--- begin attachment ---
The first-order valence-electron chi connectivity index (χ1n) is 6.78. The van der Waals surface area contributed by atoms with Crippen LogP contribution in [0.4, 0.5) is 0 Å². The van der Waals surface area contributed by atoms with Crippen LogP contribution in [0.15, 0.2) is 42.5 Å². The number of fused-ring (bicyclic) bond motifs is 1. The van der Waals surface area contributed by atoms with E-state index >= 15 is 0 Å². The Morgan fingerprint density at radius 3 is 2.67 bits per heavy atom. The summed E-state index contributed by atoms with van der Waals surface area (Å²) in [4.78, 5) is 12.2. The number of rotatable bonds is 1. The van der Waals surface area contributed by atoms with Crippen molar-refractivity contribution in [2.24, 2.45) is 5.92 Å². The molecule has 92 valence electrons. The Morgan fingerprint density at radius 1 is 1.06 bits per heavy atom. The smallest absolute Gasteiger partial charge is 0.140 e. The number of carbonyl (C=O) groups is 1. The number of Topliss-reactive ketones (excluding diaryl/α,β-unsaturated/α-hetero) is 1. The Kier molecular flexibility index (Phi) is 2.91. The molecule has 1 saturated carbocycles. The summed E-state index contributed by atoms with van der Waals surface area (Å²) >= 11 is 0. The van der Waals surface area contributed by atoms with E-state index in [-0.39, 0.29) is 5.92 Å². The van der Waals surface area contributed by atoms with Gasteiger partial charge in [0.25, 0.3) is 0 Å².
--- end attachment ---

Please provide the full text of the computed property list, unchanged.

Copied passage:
The first-order valence-electron chi connectivity index (χ1n) is 6.78. The van der Waals surface area contributed by atoms with Crippen LogP contribution in [0.4, 0.5) is 0 Å². The van der Waals surface area contributed by atoms with Crippen LogP contribution in [0.15, 0.2) is 42.5 Å². The number of fused-ring (bicyclic) bond motifs is 1. The van der Waals surface area contributed by atoms with E-state index >= 15 is 0 Å². The Morgan fingerprint density at radius 3 is 2.67 bits per heavy atom. The summed E-state index contributed by atoms with van der Waals surface area (Å²) in [4.78, 5) is 12.2. The number of rotatable bonds is 1. The van der Waals surface area contributed by atoms with Crippen molar-refractivity contribution in [2.24, 2.45) is 5.92 Å². The molecule has 92 valence electrons. The Morgan fingerprint density at radius 1 is 1.06 bits per heavy atom. The smallest absolute Gasteiger partial charge is 0.140 e. The number of carbonyl (C=O) groups is 1. The number of Topliss-reactive ketones (excluding diaryl/α,β-unsaturated/α-hetero) is 1. The Kier molecular flexibility index (Phi) is 2.91. The molecule has 1 saturated carbocycles. The summed E-state index contributed by atoms with van der Waals surface area (Å²) >= 11 is 0. The van der Waals surface area contributed by atoms with E-state index in [-0.39, 0.29) is 5.92 Å². The van der Waals surface area contributed by atoms with Gasteiger partial charge in [0.25, 0.3) is 0 Å².